With the belief that chamber music in small communities deserves support, Midori took the $50,000 she won as part of the Avery Fisher Prize in 2001 and established a new organization, Partners in Performance. The raison d’être of the organization is to stimulate and reinforce local interest in recitals and chamber music, especially in smaller communities without the advantages of large urban centers, which are automatically included in every major concert tour. To two winning applicant organizations annually, Partners in Performance awards a recital by Midori and, in the following season, a Young Artists Program recital by a rising star – both to be played, at substantially reduced rates, as part of the winning organization’s regular season. Proceeds from the concerts are used by the community to support its chamber music programs. Midori has encouraged other established artists to participate in Partners in Performance programs, and in the 2009-2010 season pianist Jonathan Biss joined the team. This season, Partners in Performance will sponsor concerts by Midori in Fort Kent, Maine, by Jonathan Biss in Hot Springs, Arkansas, and by a Young Artists Program violin/piano duo in Bemidji, Minnesota (www.pipmusic.org).

In 2004, Midori established her Orchestra Residencies Program, an initiative designed to support and encourage youth orchestras in the U.S. Each year two winning applicant youth orchestras are chosen by independent committee for week-long residencies by Midori, who collaborates in a wide range of activities with both the youth orchestras and their partner professional orchestras. Midori plays with each orchestra, participates in local fund-raising, political arts advocacy, masterclasses, chamber music workshops and team-building social events that serve to strengthen morale, establish new partnerships, and solidify the standing of the youth orchestra in the community. In previous years, Orchestra Residencies Programs have been conducted in Alaska, Minnesota, North Dakota, Iowa, New Mexico, South Dakota, Vermont, North Carolina, Illinois, Alabama and Montana. In 2010-2011, Midori will bring Orchestra Residencies Programs to Chattanooga, Tennessee and Davenport, Iowa.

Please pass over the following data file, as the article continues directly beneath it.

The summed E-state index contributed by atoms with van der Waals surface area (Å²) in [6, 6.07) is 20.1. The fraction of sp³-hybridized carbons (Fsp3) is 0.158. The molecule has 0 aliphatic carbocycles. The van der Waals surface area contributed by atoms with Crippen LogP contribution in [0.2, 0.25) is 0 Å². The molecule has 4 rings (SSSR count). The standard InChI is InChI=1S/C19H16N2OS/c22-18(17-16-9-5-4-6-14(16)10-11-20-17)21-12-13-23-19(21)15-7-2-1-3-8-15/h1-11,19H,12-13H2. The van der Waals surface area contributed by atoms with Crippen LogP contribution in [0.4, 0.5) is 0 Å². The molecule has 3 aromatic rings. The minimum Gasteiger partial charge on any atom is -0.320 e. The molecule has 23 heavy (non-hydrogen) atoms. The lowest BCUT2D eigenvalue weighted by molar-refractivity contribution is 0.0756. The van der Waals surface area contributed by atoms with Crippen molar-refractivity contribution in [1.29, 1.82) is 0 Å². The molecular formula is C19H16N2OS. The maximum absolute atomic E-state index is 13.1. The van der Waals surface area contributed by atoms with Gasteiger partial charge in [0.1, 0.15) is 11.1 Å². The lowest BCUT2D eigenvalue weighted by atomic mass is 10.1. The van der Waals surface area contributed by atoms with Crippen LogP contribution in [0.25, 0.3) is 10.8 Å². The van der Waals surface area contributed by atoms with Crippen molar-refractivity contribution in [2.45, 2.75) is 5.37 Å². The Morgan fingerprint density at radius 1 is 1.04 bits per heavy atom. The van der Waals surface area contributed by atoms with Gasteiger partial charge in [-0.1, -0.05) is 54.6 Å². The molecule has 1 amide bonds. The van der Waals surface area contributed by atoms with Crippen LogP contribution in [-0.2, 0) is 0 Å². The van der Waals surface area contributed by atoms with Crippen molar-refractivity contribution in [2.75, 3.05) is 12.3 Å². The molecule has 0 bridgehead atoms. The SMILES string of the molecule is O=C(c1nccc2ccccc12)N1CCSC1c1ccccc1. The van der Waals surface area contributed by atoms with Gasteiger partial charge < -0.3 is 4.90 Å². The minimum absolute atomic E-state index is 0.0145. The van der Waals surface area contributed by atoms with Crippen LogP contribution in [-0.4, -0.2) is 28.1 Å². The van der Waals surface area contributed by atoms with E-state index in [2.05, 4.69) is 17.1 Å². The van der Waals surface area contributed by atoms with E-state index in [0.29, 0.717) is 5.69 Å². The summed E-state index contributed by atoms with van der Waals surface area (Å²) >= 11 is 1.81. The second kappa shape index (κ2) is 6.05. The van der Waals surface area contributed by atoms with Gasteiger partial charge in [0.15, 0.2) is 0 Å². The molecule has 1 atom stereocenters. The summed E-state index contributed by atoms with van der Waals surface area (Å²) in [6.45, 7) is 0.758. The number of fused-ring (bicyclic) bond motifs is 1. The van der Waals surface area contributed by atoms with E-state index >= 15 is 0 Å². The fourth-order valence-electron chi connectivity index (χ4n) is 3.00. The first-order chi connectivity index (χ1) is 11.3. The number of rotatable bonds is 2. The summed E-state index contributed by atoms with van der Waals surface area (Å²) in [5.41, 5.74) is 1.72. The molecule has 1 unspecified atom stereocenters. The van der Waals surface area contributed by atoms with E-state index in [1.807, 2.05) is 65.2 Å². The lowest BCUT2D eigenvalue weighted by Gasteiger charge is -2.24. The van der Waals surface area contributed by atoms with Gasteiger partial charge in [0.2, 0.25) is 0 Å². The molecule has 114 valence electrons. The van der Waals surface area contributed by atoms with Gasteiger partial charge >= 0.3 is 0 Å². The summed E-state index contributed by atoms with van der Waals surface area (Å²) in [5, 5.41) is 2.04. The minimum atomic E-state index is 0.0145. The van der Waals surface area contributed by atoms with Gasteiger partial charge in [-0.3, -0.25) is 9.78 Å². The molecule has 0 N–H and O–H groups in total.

Music Sharing is an organization based in Tokyo whose goal is to augment the Japanese music curriculum by bringing Western classical music and traditional Japanese music of the highest caliber to young people throughout Japan. Midori and other visiting artists bring performances to children in schools, hospitals and institutions for the disabled. The children enjoy the music not only as listeners but also as participants. Music Sharing aims to raise cultural awareness, provide a well-rounded education, and inspire in children an appreciation for the life-changing power of live music. In 2006 Music Sharing expanded to include international programs (ICEP: International Community Engagement Program). Each year Midori and young musicians chosen by international audition engage in a two-part program, first spending two weeks in a host country in Asia bringing Western chamber music to young people and learning in turn about native musical traditions; the second a series of concerts and workshops in Japan later in the same season. The purpose of ICEP is to offer children, especially those in difficult circumstances, the opportunity to experience the beauty and joy of music and, equally, to offer the participating young visiting musicians an opportunity to widen their horizons and learn more about community engagement. In past seasons Midori has brought ICEP programs to Vietnam, Cambodia, Indonesia and Mongolia. The ICEP in December 2010 will be conducted in Laos.